Body Language Part 6 - Workplace Meetings

Posted by: Jo Banks

Date: 01-01-0001

What our body language says about us in workplace meetings, how make boring meetings enjoyable and how to spot challengers to your authority...

Body Language and Meetings

As an avid people watcher, I’m always fascinated to watch the dynamics between co-workers in business meetings.  With very little effort, it’s easy to see who is in control, who is engaged/who is not, who is bought in/who is not, who is uncomfortable etc.  Here are some good points to look out for the next time you’re in a meeting:

  1. The most important person usually comes in last (their time is more precious).
  2. The most important person sits at the head of the table
  3. Watch gaze patterns – who is looking at who?  When non-authoritative people talk, eyes tend to drift as we don’t see that person as important as the ‘leader’
  4. Watch for object focussed actions (doodling, pen clicking) when people do this, far from indicating that someone is bored, it usually means that the person talking is engaging and in control
  5. Look for people touching their face – we do this for one of several reasons:
    • To bring attention to ourselves
    • To comfort ourselves
    • Can show that you’re not willing to challenge what’s being said
    • When we don’t want to be the next speaker!
    • Hands behind the head can mean one of two things, either the person is self soothing (comforting themselves) however, it’s far more likely to be a display of dominance and power – making oneself as large as possible.  I actually find this gesture the most amusing as you will usually see two Alpha males use this pose when positioning for power
    • The most important person usually leaves first

I occasionally have clients who are extremely task orientated and they tell me that they struggle in meetings when people are often batting around different opinions when not actually coming to any real conclusions. I tell them to pay more attention not to what is being said, but what isn’t, to watch people’s body language and to look deeper into their motivations.  When they do this exercise and report back to me they say that their whole view of meetings has changed.  They now get totally absorbed in the meeting at a deeper level which helps maintain their attention and enables them to understand others motivations more fully, instead of focussing on their own internal, unhelpful, dialogue.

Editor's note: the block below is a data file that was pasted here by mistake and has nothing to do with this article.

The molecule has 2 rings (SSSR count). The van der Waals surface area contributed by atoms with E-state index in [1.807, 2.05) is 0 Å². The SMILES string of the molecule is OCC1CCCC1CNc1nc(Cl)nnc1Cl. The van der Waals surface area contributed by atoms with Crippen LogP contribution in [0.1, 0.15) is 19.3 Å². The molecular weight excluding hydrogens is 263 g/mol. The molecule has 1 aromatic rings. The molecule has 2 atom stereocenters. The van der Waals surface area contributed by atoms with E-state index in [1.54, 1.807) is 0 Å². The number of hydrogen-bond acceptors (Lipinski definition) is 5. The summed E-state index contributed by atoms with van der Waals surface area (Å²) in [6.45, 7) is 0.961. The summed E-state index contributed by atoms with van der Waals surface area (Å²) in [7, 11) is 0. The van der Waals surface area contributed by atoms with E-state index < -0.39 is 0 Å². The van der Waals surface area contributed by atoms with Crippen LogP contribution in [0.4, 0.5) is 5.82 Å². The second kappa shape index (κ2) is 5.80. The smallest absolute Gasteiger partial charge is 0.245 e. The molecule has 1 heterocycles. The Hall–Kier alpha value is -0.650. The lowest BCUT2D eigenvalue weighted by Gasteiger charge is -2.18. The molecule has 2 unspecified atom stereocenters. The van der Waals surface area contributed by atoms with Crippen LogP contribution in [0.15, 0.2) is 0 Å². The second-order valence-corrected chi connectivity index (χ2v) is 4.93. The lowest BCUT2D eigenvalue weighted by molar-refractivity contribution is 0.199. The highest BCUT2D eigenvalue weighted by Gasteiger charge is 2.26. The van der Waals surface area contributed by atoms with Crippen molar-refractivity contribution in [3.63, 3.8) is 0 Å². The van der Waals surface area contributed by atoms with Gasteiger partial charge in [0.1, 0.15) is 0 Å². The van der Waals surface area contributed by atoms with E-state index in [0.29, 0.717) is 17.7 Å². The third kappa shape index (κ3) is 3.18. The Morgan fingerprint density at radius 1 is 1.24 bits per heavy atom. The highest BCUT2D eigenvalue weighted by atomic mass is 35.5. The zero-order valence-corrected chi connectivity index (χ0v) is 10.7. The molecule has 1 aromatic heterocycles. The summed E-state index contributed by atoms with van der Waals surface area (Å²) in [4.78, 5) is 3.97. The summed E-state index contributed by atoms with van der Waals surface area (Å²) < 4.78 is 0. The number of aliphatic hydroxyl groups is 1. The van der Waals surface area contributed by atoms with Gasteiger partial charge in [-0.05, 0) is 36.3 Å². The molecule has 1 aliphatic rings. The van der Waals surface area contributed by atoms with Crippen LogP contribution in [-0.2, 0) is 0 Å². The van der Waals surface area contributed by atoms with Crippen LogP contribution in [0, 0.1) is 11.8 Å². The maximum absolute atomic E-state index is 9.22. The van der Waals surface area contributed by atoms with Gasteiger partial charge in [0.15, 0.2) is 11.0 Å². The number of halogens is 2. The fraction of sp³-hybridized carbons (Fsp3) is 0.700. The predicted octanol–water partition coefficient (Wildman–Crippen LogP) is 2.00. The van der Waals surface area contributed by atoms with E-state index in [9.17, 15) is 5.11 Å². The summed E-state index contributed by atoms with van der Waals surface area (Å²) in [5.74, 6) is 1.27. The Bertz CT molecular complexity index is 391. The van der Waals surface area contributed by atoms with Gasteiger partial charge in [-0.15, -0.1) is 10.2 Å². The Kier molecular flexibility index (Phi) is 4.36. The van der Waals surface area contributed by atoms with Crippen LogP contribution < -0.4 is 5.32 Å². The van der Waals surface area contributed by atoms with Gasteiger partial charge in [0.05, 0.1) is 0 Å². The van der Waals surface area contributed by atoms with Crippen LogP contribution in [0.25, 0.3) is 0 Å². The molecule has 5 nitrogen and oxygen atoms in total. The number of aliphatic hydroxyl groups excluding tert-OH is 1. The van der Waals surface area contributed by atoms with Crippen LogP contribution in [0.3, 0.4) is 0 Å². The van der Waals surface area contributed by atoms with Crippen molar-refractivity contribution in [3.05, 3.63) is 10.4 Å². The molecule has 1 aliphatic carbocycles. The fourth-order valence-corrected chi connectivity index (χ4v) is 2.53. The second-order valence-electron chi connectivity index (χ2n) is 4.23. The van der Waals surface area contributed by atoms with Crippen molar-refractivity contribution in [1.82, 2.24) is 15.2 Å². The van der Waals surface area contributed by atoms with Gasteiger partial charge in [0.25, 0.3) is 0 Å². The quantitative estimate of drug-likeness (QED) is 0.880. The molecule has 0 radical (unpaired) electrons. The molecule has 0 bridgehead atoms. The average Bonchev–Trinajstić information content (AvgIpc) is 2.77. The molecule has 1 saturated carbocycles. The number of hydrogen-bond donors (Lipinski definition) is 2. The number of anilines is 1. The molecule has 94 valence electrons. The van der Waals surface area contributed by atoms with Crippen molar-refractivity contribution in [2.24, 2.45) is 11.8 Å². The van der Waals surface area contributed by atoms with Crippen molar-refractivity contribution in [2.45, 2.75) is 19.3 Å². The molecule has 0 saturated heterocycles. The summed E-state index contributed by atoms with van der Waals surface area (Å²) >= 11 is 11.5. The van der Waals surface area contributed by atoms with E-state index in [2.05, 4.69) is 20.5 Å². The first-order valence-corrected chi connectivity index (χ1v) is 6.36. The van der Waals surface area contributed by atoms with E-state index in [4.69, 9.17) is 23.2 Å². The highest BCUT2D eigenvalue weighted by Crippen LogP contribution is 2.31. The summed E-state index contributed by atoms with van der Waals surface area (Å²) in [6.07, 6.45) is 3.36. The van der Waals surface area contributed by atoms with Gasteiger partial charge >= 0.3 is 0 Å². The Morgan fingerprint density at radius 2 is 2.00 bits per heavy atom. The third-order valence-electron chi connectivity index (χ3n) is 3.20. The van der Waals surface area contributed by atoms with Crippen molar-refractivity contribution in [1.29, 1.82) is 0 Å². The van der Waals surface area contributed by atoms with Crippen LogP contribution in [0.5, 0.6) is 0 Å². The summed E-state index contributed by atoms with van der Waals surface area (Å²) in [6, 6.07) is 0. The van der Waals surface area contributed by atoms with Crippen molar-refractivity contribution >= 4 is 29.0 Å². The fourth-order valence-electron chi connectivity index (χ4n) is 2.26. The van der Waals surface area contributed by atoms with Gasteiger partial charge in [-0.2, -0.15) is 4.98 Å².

Where to sit in a meeting

If you sit to the right of your manager, it gives you the right ear advantage.  Information is processed in the left part of the brain which is accessed through the right ear.  You have more chance of a better outcome if you sit to the right.  The term ‘right hand man’ comes from this.

Keeping Power (once you’ve got it)

When you have it, someone else always wants it and it can be won or lost depending on how we present ourselves and deal with objections.  There are some body language pointers to look out for when someone has consciously or subconsciously decided to challenge your power:

  1. Power disparity – this is where the subordinate doesn’t give you eye contact
  2. They pat you on the back – this is a power touch, it non-verbally says, “I’m in charge here”
  3. Gaze aversion and constant interruptions – tell you that the other person does not recognise your authority
  4. Pushing tongue to the side of the cheek – this is a non-verbal rejection of what you are saying by the other person.  It originates from when we would expel the breast as babies during feeding (I watched Tom Jones do this to something that Will-i-am said on the Voice recently – I thought, “Oh Tom isn’t going to like that” then the camera immediately shot to Tom and whilst he was smiling, he made the expulsion gesture with his mouth!)
  5. Hiding lips – can be a gesture of distress by the other person, they really don’t like what you’re saying and strongly disagree with it but don’t verbalise their disagreement

In summary:

  1. With power comes responsibility
  2. The powerful use body language to convey status, command the space around them and get others to come to them.  They use their self belief to get others to follow their lead
  3. Leaders use their personal branding to create congruence and build trust
  4. It’s not always the aggressive Alpha males that you need to watch – the quieter ones are usually far more powerful
  5. Risk takers acquire power
  6. Where you site has a massive impact on your career – sit to the right of your leader
  7. Power is all about self belief and exuding confidence.


Get in touch for a free, no obligation consultation about how we can help you increase your power and standing within the workplace.